On Monday night Jackie Thomas, a 22-year-old unemployed woman from Greymouth beat out Whenua Patuwai, an 18-year-old Maori lad from Gisborne to be crowned New Zealand's first X-Factor champion
The winners, both with Maori descent and both unemployed highlight the growing youth unemployment problem in Aotearoa - 30% of young people are now unemployed in this country.
The X-Factor has showcased the talent of young New Zealanders and burst apart the right-wing myth that unemployed young people in this country lack energy, passion and drive.
It's no surprise that Thomas won - she had won the popular vote in 7 of 10 rounds and when she was thrown off the show by the judges a massive social media rebellion and a threatened wildcat strike by judge Daniel Bedingfield forced the show to bring her back.
And when Greymouth Mayor Tony Kokshoorn appeared on the show to wish Thomas luck, he alluded to the Pike River tragedy and the tough economic times the area is facing, in a touching meeting. Mayor Tony tells Jackie in a heart warming scene, "You know we've had a tough time over the last couple of years, especially in Greymouth. There is always sunshine after rain. And we're looking at you to be our rainbow that appears after the storm."
X-Factor itself is nominally democratic and needs to appear that way and the show demonstrates the power of organised working-class communities to rally behind their representatives. The vast majority of winners around the world are from strong working-class communities.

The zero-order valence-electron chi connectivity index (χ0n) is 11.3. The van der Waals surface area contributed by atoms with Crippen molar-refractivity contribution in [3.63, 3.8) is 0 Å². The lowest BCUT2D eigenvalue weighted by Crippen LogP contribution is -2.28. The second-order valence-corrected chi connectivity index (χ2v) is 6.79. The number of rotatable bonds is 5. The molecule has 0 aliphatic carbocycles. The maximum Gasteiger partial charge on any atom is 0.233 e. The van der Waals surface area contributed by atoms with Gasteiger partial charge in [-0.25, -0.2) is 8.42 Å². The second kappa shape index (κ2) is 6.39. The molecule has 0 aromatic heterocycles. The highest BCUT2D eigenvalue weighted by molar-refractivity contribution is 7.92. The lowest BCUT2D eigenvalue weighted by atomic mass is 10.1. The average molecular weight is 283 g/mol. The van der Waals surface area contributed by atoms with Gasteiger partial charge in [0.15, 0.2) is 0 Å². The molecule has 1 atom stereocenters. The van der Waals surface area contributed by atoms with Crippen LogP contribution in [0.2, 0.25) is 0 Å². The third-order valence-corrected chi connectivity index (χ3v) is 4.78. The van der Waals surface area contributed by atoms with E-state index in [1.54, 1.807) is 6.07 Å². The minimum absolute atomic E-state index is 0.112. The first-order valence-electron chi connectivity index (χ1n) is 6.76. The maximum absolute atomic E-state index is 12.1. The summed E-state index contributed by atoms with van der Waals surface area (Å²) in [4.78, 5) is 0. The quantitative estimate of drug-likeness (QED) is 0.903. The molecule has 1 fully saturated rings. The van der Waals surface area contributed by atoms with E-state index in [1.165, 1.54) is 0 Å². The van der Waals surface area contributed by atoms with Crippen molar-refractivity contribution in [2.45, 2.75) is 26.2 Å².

Indeed what is striking when one looks at the list of winners in Australian and British seasons of the show is the high proportion of winners from mining, industrial communities. Two out of four Aussie winners, and four of eight British winners have links with mining regions. In Britain two winners have hailed from the London borough of Islington, known in the 1980s as The Socialist Republic of Islington for its strong left-wing roots.
Mohammed Assaf, who recently won Arab Idol, hailed from a Gaza Strip refugee camp and emerged from the competition as a powerful symbol of Palestinian nationalist aspirations/
Whatever the criticisms of X-Factor, it does provide people with something unique, a chance for ordinary people to exert their democratic power over television bosses and an opportunity for a country or region to rally behind not just a singer but an idea.
Just as Assaf's victory focused the world media's attention on the Israeli siege of Gaza, Thomas's win serves as a reminder of the growing problem of youth unemployment in Aotearoa and the potential power of ordinary New Zealanders voting for and campaigning online for young people who just months ago were at the sharp end of Paula Bennett's war on beneficiaries.